Iconic animals are under threat if we breach 1.5°C warming, warns WWF – New Scientist News
Wildlife ranging from bluebells and bumblebees to snow leopards and emperor penguins is under threat from climate change, according to a new report.
Even the coffee plants that produce one of the world’s favourite brews are at risk from rising temperatures, conservation charity WWF has warned.
The charity is calling on world leaders meeting for COP26 climate talks in Glasgow, UK, in November to take action to restrict global temperature rises to 1.5°C and limit the damage to nature and people.
WWF’s Feeling The Heat report warns that climate change is warming oceans and landscapes, and increasing the frequency of heatwaves, floods, droughts and wildfires, creating conditions that many species can’t cope with.
In the UK, puffins, mountain hares, bumblebees and bluebells are already feeling the heat, while overseas, wildlife including leatherback turtles, monkeys in the Amazon, corals and hippos are all under threat.
Mike Barrett, the charity’s executive director of science and conservation, said: “This isn’t a far-off threat – the impacts of climate change are already being felt, and if we don’t act now to keep global warming to 1.5°C, we will slide faster and faster towards catastrophe.”
The report said temperatures are already 1°C above levels before the industrial revolution, and failing to curb global warming at 1.5°C could spell catastrophic damage for wildlife – and people, who rely on the services nature provides.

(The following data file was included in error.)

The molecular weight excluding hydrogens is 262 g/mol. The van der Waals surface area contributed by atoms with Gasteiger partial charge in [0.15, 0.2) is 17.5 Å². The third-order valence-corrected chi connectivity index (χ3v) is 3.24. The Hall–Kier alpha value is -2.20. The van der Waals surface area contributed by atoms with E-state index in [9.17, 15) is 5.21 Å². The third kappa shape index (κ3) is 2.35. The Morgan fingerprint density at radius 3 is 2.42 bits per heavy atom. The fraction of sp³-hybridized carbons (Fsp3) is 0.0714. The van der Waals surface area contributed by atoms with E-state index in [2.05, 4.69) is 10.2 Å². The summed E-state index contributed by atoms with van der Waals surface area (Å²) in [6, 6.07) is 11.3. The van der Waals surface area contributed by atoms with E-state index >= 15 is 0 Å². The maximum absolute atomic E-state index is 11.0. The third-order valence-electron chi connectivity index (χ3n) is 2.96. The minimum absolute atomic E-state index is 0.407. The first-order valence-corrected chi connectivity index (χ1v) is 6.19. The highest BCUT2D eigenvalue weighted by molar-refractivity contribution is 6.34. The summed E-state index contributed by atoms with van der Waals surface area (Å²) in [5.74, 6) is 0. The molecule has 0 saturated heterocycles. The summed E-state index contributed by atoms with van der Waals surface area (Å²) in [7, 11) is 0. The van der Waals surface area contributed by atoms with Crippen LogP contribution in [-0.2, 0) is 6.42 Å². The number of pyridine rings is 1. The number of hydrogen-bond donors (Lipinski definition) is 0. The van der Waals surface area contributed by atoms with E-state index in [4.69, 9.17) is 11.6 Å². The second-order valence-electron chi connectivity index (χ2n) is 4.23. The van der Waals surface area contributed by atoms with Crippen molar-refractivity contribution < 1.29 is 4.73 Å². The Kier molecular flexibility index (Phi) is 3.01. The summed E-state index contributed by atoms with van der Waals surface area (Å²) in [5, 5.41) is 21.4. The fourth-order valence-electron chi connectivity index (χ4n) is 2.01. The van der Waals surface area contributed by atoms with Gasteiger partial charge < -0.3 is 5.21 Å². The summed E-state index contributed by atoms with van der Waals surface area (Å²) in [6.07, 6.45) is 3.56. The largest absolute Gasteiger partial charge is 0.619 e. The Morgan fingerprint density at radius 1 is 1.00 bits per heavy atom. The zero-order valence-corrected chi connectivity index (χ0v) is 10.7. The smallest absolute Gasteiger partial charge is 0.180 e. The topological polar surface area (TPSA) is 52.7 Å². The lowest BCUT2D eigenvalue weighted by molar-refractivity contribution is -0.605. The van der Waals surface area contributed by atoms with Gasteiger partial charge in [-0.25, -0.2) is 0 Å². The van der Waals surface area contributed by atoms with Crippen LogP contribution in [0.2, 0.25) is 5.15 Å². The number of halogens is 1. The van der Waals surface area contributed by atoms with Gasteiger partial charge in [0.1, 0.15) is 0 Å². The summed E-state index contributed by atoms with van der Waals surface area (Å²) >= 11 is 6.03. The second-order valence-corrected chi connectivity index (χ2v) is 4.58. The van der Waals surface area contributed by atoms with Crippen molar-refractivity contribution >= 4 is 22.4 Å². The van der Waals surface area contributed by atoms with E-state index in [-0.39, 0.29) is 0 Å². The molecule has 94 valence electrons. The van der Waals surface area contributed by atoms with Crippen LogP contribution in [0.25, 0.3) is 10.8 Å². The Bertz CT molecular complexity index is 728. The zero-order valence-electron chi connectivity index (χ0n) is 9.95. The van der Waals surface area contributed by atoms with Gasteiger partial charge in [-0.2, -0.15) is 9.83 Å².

But on current plans and pledges, the world is on track for a temperature rise of 2.4°C, with severe consequences for coastal communities and crops, as well as plants and animals already under pressure from other human activity.
Global wildlife populations have fallen by an average of 68 per cent since 1970, and the report calls for action to protect and restore habitats from tropical forests to Welsh seagrass meadows, and to transform farming and how the land is used.
This will help store carbon, boost wildlife and support communities, tackling both the climate and nature crises, the report argues.
It highlights 12 species at risk from climate change, including in the UK, where Atlantic puffins are being hit by more extreme storms and bad weather and a reduction in their seafood diet due to warming seas.
The much-loved sight of carpets of common bluebells could become rarer as warmer temperatures lead the plants to bloom out of sync with optimum spring conditions, putting them at risk, the report said.
Bumblebees – including the great yellow bumblebee – are at risk from overheating and mountain hares in the Scottish Highlands are keeping their white coat camouflage too long as winter snow cover reduces – putting them at higher risk from predators.
Around the world, warming temperatures are putting species at risk, reducing the habitat of creatures ranging from black-headed squirrel monkeys and Darwin’s frogs in South America and snow leopards in the remote Himalayas.
The common hippopotamus risks losing its wetlands and will struggle in higher temperatures, while the Arabica coffee plant doesn’t cope well with warming temperatures, low or unpredictable rainfall or extreme weather, the report said.
Tropical corals such as the staghorn coral will be badly affected even by a 1.5°C rise in temperatures, but will all but disappear with global warming of 2°C, and emperor penguin colonies in Antarctica face a bleak future in the face of ice loss without action to curb emissions, the report said.
Tanya Steele, chief executive at WWF, said: “If we are to secure a future for some of our most iconic species and habitats, and indeed ourselves, then 2021 must be a turning point.
“World leaders must seize the chance at COP26 to build a greener, fairer future – one with nature at its heart.”
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